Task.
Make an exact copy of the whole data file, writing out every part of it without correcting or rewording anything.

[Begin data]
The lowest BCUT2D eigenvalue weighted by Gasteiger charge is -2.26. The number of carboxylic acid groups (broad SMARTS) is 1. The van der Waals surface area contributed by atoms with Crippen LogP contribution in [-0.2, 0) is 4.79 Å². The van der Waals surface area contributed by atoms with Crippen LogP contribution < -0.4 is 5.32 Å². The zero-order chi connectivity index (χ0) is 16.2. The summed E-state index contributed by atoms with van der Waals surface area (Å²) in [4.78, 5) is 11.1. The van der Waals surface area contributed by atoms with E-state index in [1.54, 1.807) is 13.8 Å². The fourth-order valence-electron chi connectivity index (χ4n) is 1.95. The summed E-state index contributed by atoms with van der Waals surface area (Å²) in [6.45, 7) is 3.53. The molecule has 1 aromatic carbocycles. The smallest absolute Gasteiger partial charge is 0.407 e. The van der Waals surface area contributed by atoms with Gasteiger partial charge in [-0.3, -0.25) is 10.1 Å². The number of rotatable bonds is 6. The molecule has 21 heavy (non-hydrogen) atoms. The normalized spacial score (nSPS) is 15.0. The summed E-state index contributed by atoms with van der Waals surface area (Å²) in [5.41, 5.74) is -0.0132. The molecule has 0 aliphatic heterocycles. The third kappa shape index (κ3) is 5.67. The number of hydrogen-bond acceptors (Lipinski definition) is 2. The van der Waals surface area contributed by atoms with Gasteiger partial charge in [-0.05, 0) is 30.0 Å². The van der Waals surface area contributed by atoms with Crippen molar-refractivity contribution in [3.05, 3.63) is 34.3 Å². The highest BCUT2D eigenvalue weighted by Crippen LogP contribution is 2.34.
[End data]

The lowest BCUT2D eigenvalue weighted by Gasteiger charge is -2.26. The number of carboxylic acid groups (broad SMARTS) is 1. The van der Waals surface area contributed by atoms with Crippen LogP contribution in [-0.2, 0) is 4.79 Å². The van der Waals surface area contributed by atoms with Crippen LogP contribution < -0.4 is 5.32 Å². The zero-order chi connectivity index (χ0) is 16.2. The summed E-state index contributed by atoms with van der Waals surface area (Å²) in [4.78, 5) is 11.1. The van der Waals surface area contributed by atoms with E-state index in [1.54, 1.807) is 13.8 Å². The fourth-order valence-electron chi connectivity index (χ4n) is 1.95. The summed E-state index contributed by atoms with van der Waals surface area (Å²) in [6.45, 7) is 3.53. The molecule has 1 aromatic carbocycles. The smallest absolute Gasteiger partial charge is 0.407 e. The van der Waals surface area contributed by atoms with Gasteiger partial charge in [-0.3, -0.25) is 10.1 Å². The number of rotatable bonds is 6. The molecule has 21 heavy (non-hydrogen) atoms. The normalized spacial score (nSPS) is 15.0. The summed E-state index contributed by atoms with van der Waals surface area (Å²) in [5.41, 5.74) is -0.0132. The molecule has 0 aliphatic heterocycles. The third kappa shape index (κ3) is 5.67. The number of hydrogen-bond acceptors (Lipinski definition) is 2. The van der Waals surface area contributed by atoms with Gasteiger partial charge in [-0.05, 0) is 30.0 Å². The van der Waals surface area contributed by atoms with Crippen molar-refractivity contribution in [3.05, 3.63) is 34.3 Å². The highest BCUT2D eigenvalue weighted by Crippen LogP contribution is 2.34.